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Credit: Scott Mason

                Over the past couple of days, I’ve had more time to reflect on what I learned from the experience. I’ll try to put some of it into words here…

                The course was not overly hard but had elements for which I was completely unprepared. I learned (well, not really learned because I already knew this, so let’s say it was simply reinforced) that I am not a great (or even pretty good) downhill runner. Since the race was at a ski resort, the trails were grass/dirt fire roads as opposed to the singletracks I am used to running on Mt. Tam. This proved to be a huge disadvantage, as it favored those who could just bomb downhills without any regard for footing or obstacles. I am not comfortable with that sort of downhilling right now. I much prefer more technical descents, where foot placement and body movement/positioning/control are very important and it takes more skill than simply throwing yourself down a hill as fast as possible. As a result, I found myself pretty far back after the first lap. Had I been more prepared for this type of descending, I would have put myself in a better position to qualify. I gained ground on most of the other competitors on the climbs, but every time we’d hit a descent (both the long one which made up the first half of each lap and a shorter one about halfway back up), I’d lose all of the ground I’d made up and then some. It was really frustrating to just see people pull away from me like that. Add to that the fact that the uphills were steep enough that no one was running that much faster than the others, so making up the ground I’d lost proved nearly impossible in most cases. Another reason I think I held back a bit was because I was afraid that the downhill would kill my legs for the uphills. That didn’t really prove to be the case, thankfully. I should have realized that after the first lap and gone harder on the downhills. Either way, the solution is fairly simple (if not easy): learn to downhill with reckless abandon.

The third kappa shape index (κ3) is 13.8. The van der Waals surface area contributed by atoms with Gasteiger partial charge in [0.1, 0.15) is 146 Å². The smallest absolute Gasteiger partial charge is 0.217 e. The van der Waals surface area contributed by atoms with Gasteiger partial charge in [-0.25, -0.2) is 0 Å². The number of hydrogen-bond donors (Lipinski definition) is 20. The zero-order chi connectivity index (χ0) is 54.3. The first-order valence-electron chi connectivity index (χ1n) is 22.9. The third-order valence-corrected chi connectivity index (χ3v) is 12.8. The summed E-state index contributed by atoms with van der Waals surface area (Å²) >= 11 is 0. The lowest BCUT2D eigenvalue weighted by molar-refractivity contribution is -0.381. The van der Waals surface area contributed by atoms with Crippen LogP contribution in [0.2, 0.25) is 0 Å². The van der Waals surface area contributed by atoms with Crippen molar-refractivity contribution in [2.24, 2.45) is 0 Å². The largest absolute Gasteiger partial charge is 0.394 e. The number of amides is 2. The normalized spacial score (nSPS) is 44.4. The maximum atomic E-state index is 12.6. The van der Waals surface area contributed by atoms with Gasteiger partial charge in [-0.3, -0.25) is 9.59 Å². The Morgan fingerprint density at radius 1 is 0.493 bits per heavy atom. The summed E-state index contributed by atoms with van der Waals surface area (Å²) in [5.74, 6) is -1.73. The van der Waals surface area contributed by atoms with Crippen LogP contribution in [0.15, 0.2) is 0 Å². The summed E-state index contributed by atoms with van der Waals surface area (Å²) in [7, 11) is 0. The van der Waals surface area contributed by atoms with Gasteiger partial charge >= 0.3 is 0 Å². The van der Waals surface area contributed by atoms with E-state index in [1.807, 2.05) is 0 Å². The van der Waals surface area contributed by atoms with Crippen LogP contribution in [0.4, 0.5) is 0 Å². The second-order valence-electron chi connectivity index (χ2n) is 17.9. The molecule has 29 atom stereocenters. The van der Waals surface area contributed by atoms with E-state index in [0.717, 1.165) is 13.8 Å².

I learned that I am good at changing gears on climbs. The mile long climb back to the top had several really steep parts, but some less-steep parts as well. I found that I was better able to accelerate to a faster pace than most others as soon as the terrain leveled out, even just a bit. I made up a lot of ground on people that way. They seemed stuck in the shuffle that’s generally reserved for steep climbs and couldn’t shift their legs back into a longer stride once the climb eased. I credit that to the climbing on Tam, which constantly changes pitch and has taught me to change gears with the gradient on the climbs.